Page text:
Learn how green burials and other eco-friendly options can create a beautiful send-off for a loved one.
We explain below how traditional funerals can be damaging to the environment and suggest five options that you can choose from to make your loved one’s send-off greener and friendlier to our precious planet.
Research published by the Berkeley Planning Journal found that in the US alone, traditional burials account for tons of hardwoods, many tons of copper and bronze, thousands of tons of steel, and over a million tons of reinforced concrete every year. It’s believed that the wood used for caskets – the equivalent of around 4 million acres of forest – could build in the region of 4.5 million homes. Then there’s the toxic compounds used in the embalming process to consider as these affect the health of the humans who work with them, and the soil where they are buried.
Similarly, memorial parks often see hardwood or metal caskets placed into concrete vaults that occupy vast, manicured parklands that require a substantial amount of water, fertilizers, and pesticides to maintain. Such parks and cemeteries are thought to account for as many as one million acres of US land.
Cremations are generally considered more sustainable send-offs, but they’re not without environmental cost either. A report published by the Sydney Morning Herald found that burials at Adelaide’s Centennial Park generated about 39 kilograms of carbon dioxide versus 160 kilograms of carbon dioxide per cremation. So each cremation requires the equivalent amount of power that an average person gets through in an entire month. Unlike burials, cremations also release harmful gases and heavy metals into the atmosphere.
A UK study concluded converting from gas to electricity would cut the carbon footprint of the cremation industry by up to 50%, rising to 80% if using renewable power. However, such cremations would still have larger carbon footprints than traditional burials. Little wonder that green burials are on the rise.
Meeting the public’s ever-growing demand to leave less of a carbon footprint as they depart the world, the funeral industry, local government and councils are all starting to offer an ever-expanding range of environmental options such as biodegradable caskets, natural burials, and tree-planting.
It’s also important to consider such things as dressing the body in biodegradable clothing such as wool or cotton, opting for funeral caterers that source their produce locally, using recycled paper for memorial cards, and swapping paper for email or social media announcements where possible.
Biodegradable caskets lack metal handles and are fashioned from the likes of cardboard, willow, bamboo, wool, or banana leaf. They are not only kinder to the environment but can be specially decorated with words and images to honour loved ones. Some people like to write personal messages on the caskets following the service. They are also generally substantially less expensive than traditional caskets.
Specially designated natural burial cemeteries use shallower graves for speedier decomposition and natural regeneration of forest land above the burial spots.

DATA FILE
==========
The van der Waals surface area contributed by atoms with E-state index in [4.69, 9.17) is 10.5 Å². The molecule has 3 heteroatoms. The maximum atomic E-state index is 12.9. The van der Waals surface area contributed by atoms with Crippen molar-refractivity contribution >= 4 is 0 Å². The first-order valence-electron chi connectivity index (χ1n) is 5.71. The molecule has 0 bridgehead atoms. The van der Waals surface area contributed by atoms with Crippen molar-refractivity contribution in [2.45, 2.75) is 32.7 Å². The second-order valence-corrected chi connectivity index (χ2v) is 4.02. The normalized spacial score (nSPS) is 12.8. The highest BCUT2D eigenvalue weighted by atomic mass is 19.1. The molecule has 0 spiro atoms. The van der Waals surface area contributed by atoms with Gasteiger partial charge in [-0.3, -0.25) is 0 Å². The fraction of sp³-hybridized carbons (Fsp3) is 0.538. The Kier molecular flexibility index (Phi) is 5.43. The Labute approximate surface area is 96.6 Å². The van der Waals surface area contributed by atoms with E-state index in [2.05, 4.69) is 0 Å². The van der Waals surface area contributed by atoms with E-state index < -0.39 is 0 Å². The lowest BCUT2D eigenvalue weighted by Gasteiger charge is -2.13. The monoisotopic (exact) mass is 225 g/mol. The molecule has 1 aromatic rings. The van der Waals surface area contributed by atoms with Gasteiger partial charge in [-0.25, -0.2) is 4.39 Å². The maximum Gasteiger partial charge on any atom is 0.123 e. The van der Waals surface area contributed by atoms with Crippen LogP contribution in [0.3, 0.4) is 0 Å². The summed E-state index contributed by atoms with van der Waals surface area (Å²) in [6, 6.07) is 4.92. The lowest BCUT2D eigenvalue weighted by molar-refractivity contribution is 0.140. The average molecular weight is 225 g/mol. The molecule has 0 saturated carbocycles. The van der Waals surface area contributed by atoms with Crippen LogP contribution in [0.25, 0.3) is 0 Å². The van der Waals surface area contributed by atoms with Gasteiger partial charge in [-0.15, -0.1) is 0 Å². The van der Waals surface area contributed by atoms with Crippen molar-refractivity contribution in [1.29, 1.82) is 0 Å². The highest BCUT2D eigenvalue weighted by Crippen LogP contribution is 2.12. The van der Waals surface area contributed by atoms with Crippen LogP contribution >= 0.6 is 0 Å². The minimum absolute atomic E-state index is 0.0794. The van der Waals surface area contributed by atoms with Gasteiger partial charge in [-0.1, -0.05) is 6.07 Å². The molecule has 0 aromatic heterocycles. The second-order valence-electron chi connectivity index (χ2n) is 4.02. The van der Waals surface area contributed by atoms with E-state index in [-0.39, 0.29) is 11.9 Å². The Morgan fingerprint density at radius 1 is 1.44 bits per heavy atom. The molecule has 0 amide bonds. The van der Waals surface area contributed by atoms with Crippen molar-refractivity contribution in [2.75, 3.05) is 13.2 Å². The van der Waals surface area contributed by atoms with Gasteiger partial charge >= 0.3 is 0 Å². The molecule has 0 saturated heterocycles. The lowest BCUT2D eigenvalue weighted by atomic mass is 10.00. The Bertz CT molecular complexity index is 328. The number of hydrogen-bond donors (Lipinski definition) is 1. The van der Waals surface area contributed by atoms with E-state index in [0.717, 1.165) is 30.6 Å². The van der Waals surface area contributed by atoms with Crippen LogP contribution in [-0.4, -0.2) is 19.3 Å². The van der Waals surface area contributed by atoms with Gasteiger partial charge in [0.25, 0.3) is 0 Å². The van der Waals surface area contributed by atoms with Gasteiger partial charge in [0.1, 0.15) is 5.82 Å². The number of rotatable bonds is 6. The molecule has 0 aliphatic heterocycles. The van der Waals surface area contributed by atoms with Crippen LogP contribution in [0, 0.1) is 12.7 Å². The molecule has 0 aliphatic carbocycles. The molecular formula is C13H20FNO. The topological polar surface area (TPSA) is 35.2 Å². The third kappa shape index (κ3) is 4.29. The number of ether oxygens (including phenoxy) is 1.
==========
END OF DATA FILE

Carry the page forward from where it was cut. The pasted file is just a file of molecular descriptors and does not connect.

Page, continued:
The eco-friendly mushroom – or infinity – burial suit can make a natural burial even greener thanks to its biodegradable construction that incorporates mushroom spores and other microorganisms. These aid decomposition and clean the body of toxins that would otherwise leach into the soil.
Depending on your state or country, to have a green burial you may also be required to ensure that the body has not been embalmed using the traditional chemical cocktail that contains toxins, irritants, and carcinogens like formaldehyde – of which an estimated 800,000 gallons are put into the ground each year in the US via burials. Regardless of legal requirements, most people that choose a green burial are likely to opt for procedures that use less concentrated solutions, or no solution at all, though these options will reduce preservation and thereby the viewing window timeframe.
Like the caskets, biodegradable urns are crafted from papier mache or sustainable woods such as bamboo so they will naturally break down. Another popular – and rather beautiful – option is the floating water urn, designed to dissolve and scatter ashes within the water. Imaginative designs often incorporate water or ocean themes like shells, lilies, or turtles.
Tree pod burials take the idea of biodegradable caskets and urns one step further by way of eco-friendly ‘seeds’ which allow either a body (placed in the foetal position) or ashes to be placed inside to be buried and sustain a tree above.
Cremations can also be made greener thanks to the magic of trees. Various carbon offsetting organizations around the world help mitigate climate change by developing and supporting sustainable forests. These forests have the added benefits of helping protect local water supplies and wildlife and creating recreation opportunities for the public by way of nature walks and bike tracks.
Memorial trees are a popular way of helping facilitate this, with trees planted in the name of deceased loved ones.
Better Place Forests in the USA provide a holistic green burial service that supports families with their end-of-life arrangements while “conserving and protecting natural areas.” Their memorial tree service allows ashes to be mixed with local soils and returned to the base of the tree, allowing cremated remains to become part of the forest to create “a lasting, living memorial.”
Never are our personal beliefs, faith or philosophies tested as much as when we lose someone dear; grief is, after all, the price we pay for love.
Let our last act be that of love for Mother Nature by normalizing green burials. It’s time to spread the good word.
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